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The other side of high achievement

EarlVanDornEarlVanDorn 1196 replies87 discussionsRegistered User Posts: 1,283 Senior Member
I just thought I would share a story and invite comments. I'm not sure what the moral is.

My daughter participated in Duke TIP last year in seventh grade and made a 27. In April of this year she took the ACT again and made a 30. She decided to take the ACT in my hometown, about 30 miles away, at the little private school where I graduated and where she attended K-3 through kindergarten, just because it was a little less threatening to her. So I guess this put her slightly on the radar for these kids.

Anyway, my wife was visited with a good friend who told her that all of the kids in the school had heard about my daughter making a 30. I'm sure I told a good friend of mine who has daughters attend my hometown school. My wife's friend said her son participated in Duke TIP and made a 17, and when he heard my daughter had made a 30 (as an eighth-grader) he was so upset he cried because his score was so low.

Now 17 isn't the greatest 7th grade score in the world, but it's not awful, either. It's roughly the 35th percentile of Duke TIPsters. But that group is made up of kids in roughly the top 7.5 percent. So a 17 on the ACT in the seventh grade puts one at about the 95th percentile nationally, which is not a bad place to be.

I have to say, when my kids got their Duke TIP scores I was Mr. Cockle-Doodle-Doo. When they made a 30 in eighth grade, I just kind of kept quiet. I would guess that in the majority of high schools in my state the highest scoring senior won't have a 30 on the ACT, so I can see how having eighth graders posting these scores might bother people. But apparently news travels on its on, even without the parent making rooster calls.

So my question is, do you share your child's academic success? I told one good friend and business partner, who told his daughters, who told the world. I might as well have taken out a full-page ad in the local newspaper. So it's not like I was doing my best to publicize it. I do confess I was proud of the ol' girl, though. Obviously there are those who are glad for my daughter's success. I just wasn't aware of how upsetting it could be to some kids.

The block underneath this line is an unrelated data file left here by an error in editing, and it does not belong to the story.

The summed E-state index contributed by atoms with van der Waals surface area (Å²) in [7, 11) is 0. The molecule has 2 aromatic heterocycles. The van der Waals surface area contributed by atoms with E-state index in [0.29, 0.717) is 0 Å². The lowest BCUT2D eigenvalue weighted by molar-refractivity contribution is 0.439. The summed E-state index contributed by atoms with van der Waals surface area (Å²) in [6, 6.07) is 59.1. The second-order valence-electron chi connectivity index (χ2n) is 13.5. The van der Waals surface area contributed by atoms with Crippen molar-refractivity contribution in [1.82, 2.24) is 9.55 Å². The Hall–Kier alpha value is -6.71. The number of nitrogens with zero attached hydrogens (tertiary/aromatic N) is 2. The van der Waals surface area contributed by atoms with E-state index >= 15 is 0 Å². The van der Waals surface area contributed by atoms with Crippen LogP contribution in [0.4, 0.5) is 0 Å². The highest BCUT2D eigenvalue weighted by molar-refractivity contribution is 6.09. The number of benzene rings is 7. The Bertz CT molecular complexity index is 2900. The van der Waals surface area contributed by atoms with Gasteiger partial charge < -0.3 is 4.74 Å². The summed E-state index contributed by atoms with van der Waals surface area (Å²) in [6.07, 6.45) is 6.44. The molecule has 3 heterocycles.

Any thoughts?
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Replies to: The other side of high achievement

  • beachlover15beachlover15 496 replies15 discussionsRegistered User Posts: 511 Member
    I say do it, but that's only because I'm tired of seeing mediocrity spread and be praised.
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  • 1214mom1214mom 4408 replies176 discussionsRegistered User Posts: 4,584 Senior Member
    I don't think you did anything wrong, if that's what you are asking. I tend to be pretty open about my kids with friends, but I do balance the positive with the negative. I don't always "brag," I tell the bad stuff too.
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  • twogirlstwogirls 7005 replies7 discussionsRegistered User Posts: 7,012 Senior Member
    edited May 2014
    I share my daughter's academic success with immediate family, but that's about it. I am not comfortable discussing the details with close friends.
    edited May 2014
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  • EllieMomEllieMom 1870 replies11 discussionsRegistered User Posts: 1,881 Senior Member
    edited May 2014
    How does she feel about it? My son congratulated his sister on her standardized test score and posted her actual score for everyone to see on his Facebook page. She was mortified! Her words: "It's when thing to put it up on the refrigerator. It's something else to put it up on FB!"
    edited May 2014
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  • intparentintparent 36272 replies644 discussionsRegistered User Posts: 36,916 Senior Member
    edited May 2014
    When my D2 took the SAT in 8th grade as part of the NUMATS talent program, D1 was a senior in high school at the time. D2 ran into one of her sister's friends at the test site; D1's friend was taking yet another attempt at the SAT to raise what I think was a pretty low score. The older kid was horrified to see D2 there, and moaned that D2 would probably outscore her. The friend kept pestering D1 to find out D2's score later. D1 didn't spill the beans, it would have just made the friend feel worse, as D2 had a top 3 score for all 8th graders in NUMATS that year and probably outscored D1's friend by hundreds of points.